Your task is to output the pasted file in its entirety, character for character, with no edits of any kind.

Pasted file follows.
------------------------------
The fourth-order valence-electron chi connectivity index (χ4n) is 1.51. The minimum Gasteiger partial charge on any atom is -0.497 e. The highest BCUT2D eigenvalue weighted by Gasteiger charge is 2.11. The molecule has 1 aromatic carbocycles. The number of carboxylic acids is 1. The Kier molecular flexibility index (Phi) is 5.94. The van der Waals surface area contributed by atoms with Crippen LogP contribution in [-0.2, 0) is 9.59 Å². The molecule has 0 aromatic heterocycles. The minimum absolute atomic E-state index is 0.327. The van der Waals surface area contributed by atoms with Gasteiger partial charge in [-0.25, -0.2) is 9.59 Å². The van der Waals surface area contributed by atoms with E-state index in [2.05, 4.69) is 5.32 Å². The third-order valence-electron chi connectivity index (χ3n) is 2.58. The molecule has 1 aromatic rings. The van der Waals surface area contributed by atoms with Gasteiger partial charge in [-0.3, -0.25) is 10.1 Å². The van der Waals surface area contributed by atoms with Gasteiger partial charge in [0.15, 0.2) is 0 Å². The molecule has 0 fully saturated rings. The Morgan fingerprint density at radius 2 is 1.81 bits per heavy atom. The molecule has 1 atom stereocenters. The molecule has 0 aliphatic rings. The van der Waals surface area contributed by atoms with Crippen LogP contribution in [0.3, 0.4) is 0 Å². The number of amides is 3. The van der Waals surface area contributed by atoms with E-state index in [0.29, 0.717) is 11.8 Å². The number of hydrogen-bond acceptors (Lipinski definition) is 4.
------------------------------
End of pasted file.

The fourth-order valence-electron chi connectivity index (χ4n) is 1.51. The minimum Gasteiger partial charge on any atom is -0.497 e. The highest BCUT2D eigenvalue weighted by Gasteiger charge is 2.11. The molecule has 1 aromatic carbocycles. The number of carboxylic acids is 1. The Kier molecular flexibility index (Phi) is 5.94. The van der Waals surface area contributed by atoms with Crippen LogP contribution in [-0.2, 0) is 9.59 Å². The molecule has 0 aromatic heterocycles. The minimum absolute atomic E-state index is 0.327. The van der Waals surface area contributed by atoms with Gasteiger partial charge in [-0.25, -0.2) is 9.59 Å². The van der Waals surface area contributed by atoms with E-state index in [2.05, 4.69) is 5.32 Å². The third-order valence-electron chi connectivity index (χ3n) is 2.58. The molecule has 1 aromatic rings. The van der Waals surface area contributed by atoms with Gasteiger partial charge in [-0.3, -0.25) is 10.1 Å². The van der Waals surface area contributed by atoms with Gasteiger partial charge in [0.15, 0.2) is 0 Å². The molecule has 0 fully saturated rings. The Morgan fingerprint density at radius 2 is 1.81 bits per heavy atom. The molecule has 1 atom stereocenters. The molecule has 0 aliphatic rings. The van der Waals surface area contributed by atoms with Crippen LogP contribution in [0.3, 0.4) is 0 Å². The number of amides is 3. The van der Waals surface area contributed by atoms with E-state index in [0.29, 0.717) is 11.8 Å². The number of hydrogen-bond acceptors (Lipinski definition) is 4.